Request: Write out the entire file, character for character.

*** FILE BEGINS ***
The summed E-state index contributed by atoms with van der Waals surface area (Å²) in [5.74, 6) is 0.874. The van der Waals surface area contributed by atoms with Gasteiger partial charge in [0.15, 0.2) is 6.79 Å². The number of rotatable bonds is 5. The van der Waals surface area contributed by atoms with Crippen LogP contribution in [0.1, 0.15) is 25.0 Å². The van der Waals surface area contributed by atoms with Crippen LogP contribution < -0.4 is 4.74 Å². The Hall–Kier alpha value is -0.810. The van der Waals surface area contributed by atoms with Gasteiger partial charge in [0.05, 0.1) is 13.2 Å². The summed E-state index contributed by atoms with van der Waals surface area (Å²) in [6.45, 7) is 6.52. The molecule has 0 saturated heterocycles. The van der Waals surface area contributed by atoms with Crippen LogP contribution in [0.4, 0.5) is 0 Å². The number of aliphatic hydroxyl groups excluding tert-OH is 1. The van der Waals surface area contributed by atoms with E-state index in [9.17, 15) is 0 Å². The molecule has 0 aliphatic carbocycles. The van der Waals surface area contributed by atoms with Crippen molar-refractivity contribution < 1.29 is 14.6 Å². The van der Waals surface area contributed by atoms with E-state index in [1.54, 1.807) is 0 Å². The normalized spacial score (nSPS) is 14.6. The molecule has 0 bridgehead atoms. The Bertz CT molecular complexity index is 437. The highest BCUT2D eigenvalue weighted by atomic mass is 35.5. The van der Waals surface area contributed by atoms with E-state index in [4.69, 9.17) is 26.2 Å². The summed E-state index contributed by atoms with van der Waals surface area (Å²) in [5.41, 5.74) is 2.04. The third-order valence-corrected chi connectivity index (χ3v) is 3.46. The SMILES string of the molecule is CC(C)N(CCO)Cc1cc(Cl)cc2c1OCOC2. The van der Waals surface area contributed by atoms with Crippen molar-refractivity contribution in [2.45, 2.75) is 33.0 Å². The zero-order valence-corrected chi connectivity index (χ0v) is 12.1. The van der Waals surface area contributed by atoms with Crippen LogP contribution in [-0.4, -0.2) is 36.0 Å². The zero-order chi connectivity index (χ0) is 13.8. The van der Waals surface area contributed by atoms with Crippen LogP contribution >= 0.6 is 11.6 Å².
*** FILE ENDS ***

The summed E-state index contributed by atoms with van der Waals surface area (Å²) in [5.74, 6) is 0.874. The van der Waals surface area contributed by atoms with Gasteiger partial charge in [0.15, 0.2) is 6.79 Å². The number of rotatable bonds is 5. The van der Waals surface area contributed by atoms with Crippen LogP contribution in [0.1, 0.15) is 25.0 Å². The van der Waals surface area contributed by atoms with Crippen LogP contribution < -0.4 is 4.74 Å². The Hall–Kier alpha value is -0.810. The van der Waals surface area contributed by atoms with Gasteiger partial charge in [0.05, 0.1) is 13.2 Å². The summed E-state index contributed by atoms with van der Waals surface area (Å²) in [6.45, 7) is 6.52. The molecule has 0 saturated heterocycles. The van der Waals surface area contributed by atoms with Crippen LogP contribution in [0.4, 0.5) is 0 Å². The number of aliphatic hydroxyl groups excluding tert-OH is 1. The van der Waals surface area contributed by atoms with E-state index in [9.17, 15) is 0 Å². The molecule has 0 aliphatic carbocycles. The van der Waals surface area contributed by atoms with Crippen molar-refractivity contribution < 1.29 is 14.6 Å². The van der Waals surface area contributed by atoms with E-state index in [1.54, 1.807) is 0 Å². The normalized spacial score (nSPS) is 14.6. The molecule has 0 bridgehead atoms. The Bertz CT molecular complexity index is 437. The highest BCUT2D eigenvalue weighted by atomic mass is 35.5. The van der Waals surface area contributed by atoms with E-state index in [4.69, 9.17) is 26.2 Å². The summed E-state index contributed by atoms with van der Waals surface area (Å²) in [5.41, 5.74) is 2.04. The third-order valence-corrected chi connectivity index (χ3v) is 3.46. The SMILES string of the molecule is CC(C)N(CCO)Cc1cc(Cl)cc2c1OCOC2. The van der Waals surface area contributed by atoms with Crippen molar-refractivity contribution in [2.45, 2.75) is 33.0 Å². The zero-order valence-corrected chi connectivity index (χ0v) is 12.1. The van der Waals surface area contributed by atoms with Crippen LogP contribution in [-0.4, -0.2) is 36.0 Å². The zero-order chi connectivity index (χ0) is 13.8. The van der Waals surface area contributed by atoms with Crippen LogP contribution >= 0.6 is 11.6 Å².